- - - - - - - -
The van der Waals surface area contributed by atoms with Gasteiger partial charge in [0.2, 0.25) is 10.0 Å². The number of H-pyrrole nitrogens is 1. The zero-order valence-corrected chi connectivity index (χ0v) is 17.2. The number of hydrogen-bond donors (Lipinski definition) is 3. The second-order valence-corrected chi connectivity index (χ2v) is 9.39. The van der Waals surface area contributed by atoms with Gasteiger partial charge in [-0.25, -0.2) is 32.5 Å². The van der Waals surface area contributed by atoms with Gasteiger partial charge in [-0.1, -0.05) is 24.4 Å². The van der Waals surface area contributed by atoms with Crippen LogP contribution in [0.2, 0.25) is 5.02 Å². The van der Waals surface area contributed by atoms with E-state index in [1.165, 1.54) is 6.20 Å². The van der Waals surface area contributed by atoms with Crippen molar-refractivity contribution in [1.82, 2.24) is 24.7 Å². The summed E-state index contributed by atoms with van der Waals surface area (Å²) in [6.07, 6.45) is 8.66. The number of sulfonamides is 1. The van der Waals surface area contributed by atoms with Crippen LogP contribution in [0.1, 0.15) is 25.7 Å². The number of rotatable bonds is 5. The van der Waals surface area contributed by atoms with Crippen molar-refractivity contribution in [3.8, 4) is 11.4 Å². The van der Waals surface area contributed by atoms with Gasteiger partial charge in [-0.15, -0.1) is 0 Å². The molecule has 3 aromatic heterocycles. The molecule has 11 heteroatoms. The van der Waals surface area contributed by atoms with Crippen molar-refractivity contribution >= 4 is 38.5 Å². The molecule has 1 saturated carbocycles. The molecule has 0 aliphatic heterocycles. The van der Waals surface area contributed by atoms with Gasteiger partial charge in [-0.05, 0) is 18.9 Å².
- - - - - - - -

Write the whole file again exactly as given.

The van der Waals surface area contributed by atoms with Gasteiger partial charge in [0.2, 0.25) is 10.0 Å². The number of H-pyrrole nitrogens is 1. The zero-order valence-corrected chi connectivity index (χ0v) is 17.2. The number of hydrogen-bond donors (Lipinski definition) is 3. The second-order valence-corrected chi connectivity index (χ2v) is 9.39. The van der Waals surface area contributed by atoms with Gasteiger partial charge in [-0.25, -0.2) is 32.5 Å². The van der Waals surface area contributed by atoms with Gasteiger partial charge in [-0.1, -0.05) is 24.4 Å². The van der Waals surface area contributed by atoms with Crippen LogP contribution in [0.2, 0.25) is 5.02 Å². The van der Waals surface area contributed by atoms with E-state index in [1.165, 1.54) is 6.20 Å². The van der Waals surface area contributed by atoms with Crippen molar-refractivity contribution in [1.82, 2.24) is 24.7 Å². The summed E-state index contributed by atoms with van der Waals surface area (Å²) in [6.07, 6.45) is 8.66. The number of sulfonamides is 1. The van der Waals surface area contributed by atoms with Crippen LogP contribution in [0.1, 0.15) is 25.7 Å². The number of rotatable bonds is 5. The van der Waals surface area contributed by atoms with Crippen molar-refractivity contribution in [3.8, 4) is 11.4 Å². The van der Waals surface area contributed by atoms with Gasteiger partial charge in [-0.15, -0.1) is 0 Å². The molecule has 3 aromatic heterocycles. The molecule has 11 heteroatoms. The van der Waals surface area contributed by atoms with Crippen molar-refractivity contribution >= 4 is 38.5 Å². The molecule has 1 saturated carbocycles. The molecule has 0 aliphatic heterocycles. The van der Waals surface area contributed by atoms with Gasteiger partial charge in [-0.05, 0) is 18.9 Å².